Holiday Gift Bag: Cursed Pirate Girl

Is it time for another Holiday Gift Bag? Yes, it is. It’s time for more Holiday Gift Bag. Today, we’re talking about Cursed Pirate Girl by Jeremy A. Bastian.


Our lead character is… THE CURSED PIRATE GIRL! Not that she has a pirate ship, at least not initially. She doesn’t seem particularly cursed either. She might be cursed with madness, but she’s no different from any other character we encounter here — everyone’s a nut.

She’s definitely trying to find her father, though — he’s one of the great Pirate Captains who sailed the legendary Omerta Seas, and she desperately wants to find him and join his crew. But she’s offended the governor, who orders one of his thugs to kill her. He fails, luckily, and she gains her first ally — Pepper Dice, a parrot who crawls into a fish (Yes, the whole story’s a bit loopy) so he can lead her to the secret entrance of the Omerta Seas. She also meets Sir Haffu and Sir Halek, a couple of quarreling swordfish knights.

But there are lots of deadly foes on the Omerta Seas — specifically, rival pirates like Captain Holly and his grotesque crew of scallywags! Can the Cursed Pirate Girl win out over them all? Will she ever manage to find her father? Will she eat better than any other pirate? How did she get that awesome eyepatch? How much does she love laughing?

Verdict: Thumbs up. It’s a deeply weird and surreal and hilarious book. Just about everyone is deformed and grotesque, both physically and mentally. The world is full of freaks and monsters of all types — and usually, they’re not there to menace our heroine — they’re just background color. They’re just there to remind you how spectacularly weird this little world is.

And holy quackers, you’re gonna have to check out the art on this one. Y’all know I’m not an artist and don’t know a whole heck of a lot about art history, so it’s tough for me to pin down just which artists Bastian reminds me of. It’s a bit like Windsor McKay’s work on “Little Nemo in Slumberland,” a bit like Richard F. Outcault’s Yellow Kid comic strip, a bit like Thomas Nast’s editorial cartoons, a bit like Gustave Dore. It’s weird and intricate and beautiful, and you can sit there and look at a whole page over and over and always find something you’d missed the first time.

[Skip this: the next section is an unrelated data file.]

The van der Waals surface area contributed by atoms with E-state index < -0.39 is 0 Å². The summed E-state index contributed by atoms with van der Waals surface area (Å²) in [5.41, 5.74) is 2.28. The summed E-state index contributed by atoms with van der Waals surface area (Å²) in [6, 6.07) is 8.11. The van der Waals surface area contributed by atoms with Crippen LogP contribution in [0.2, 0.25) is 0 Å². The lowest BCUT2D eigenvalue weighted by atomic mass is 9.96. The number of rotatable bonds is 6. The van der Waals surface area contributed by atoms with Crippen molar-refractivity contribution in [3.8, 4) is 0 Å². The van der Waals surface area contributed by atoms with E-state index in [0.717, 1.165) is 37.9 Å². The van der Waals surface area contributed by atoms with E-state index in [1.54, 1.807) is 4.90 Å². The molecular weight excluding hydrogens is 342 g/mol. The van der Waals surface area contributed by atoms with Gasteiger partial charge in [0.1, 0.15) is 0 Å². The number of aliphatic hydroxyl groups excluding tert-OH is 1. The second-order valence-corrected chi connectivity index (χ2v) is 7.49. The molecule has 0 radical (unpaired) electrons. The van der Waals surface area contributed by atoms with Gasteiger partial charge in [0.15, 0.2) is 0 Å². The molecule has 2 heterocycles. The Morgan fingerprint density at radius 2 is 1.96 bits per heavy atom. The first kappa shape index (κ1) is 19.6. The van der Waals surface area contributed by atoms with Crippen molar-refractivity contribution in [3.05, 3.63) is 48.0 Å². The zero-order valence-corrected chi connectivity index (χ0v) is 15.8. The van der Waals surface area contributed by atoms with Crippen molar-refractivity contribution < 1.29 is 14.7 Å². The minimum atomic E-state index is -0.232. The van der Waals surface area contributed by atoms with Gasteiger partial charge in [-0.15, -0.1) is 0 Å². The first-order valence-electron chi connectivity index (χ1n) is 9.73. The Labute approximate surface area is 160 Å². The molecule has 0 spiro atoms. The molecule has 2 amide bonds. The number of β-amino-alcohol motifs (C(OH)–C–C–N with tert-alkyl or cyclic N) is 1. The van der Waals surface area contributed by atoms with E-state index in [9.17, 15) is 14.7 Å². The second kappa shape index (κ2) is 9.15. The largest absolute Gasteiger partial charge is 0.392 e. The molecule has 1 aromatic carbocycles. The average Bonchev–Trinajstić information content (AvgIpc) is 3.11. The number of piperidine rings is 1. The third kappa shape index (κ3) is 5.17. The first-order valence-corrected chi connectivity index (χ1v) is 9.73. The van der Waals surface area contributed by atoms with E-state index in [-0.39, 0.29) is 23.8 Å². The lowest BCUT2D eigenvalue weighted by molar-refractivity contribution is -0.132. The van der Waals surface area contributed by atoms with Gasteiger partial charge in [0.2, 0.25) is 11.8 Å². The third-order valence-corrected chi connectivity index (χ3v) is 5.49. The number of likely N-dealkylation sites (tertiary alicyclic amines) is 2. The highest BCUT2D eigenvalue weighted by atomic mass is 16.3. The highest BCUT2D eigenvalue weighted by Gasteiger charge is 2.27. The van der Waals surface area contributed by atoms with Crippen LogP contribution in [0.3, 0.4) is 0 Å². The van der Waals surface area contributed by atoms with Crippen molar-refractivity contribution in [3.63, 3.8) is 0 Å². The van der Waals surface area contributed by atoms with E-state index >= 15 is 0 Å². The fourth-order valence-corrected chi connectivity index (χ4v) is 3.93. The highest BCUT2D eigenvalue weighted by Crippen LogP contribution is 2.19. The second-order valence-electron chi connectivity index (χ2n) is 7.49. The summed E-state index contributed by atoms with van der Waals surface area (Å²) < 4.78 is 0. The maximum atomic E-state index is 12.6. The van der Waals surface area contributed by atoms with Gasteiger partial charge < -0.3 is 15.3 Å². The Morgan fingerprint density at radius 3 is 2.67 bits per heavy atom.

You can’t say this about every graphic novel out there, but the physical presentation of this is a definite selling point. You gotta get the hardcover with the rough-cut pages. I got some serious happiness just from the tactile sensations of holding the book and turning the pages — it makes you feel like you’re really reading something special.

Get this for anyone — kids or grownups — with a taste for surreal, swashbuckling adventure, or for someone who really appreciates weird humor or gorgeous artwork. I bet someone on your Christmas list is going to love this, so go pick it up.

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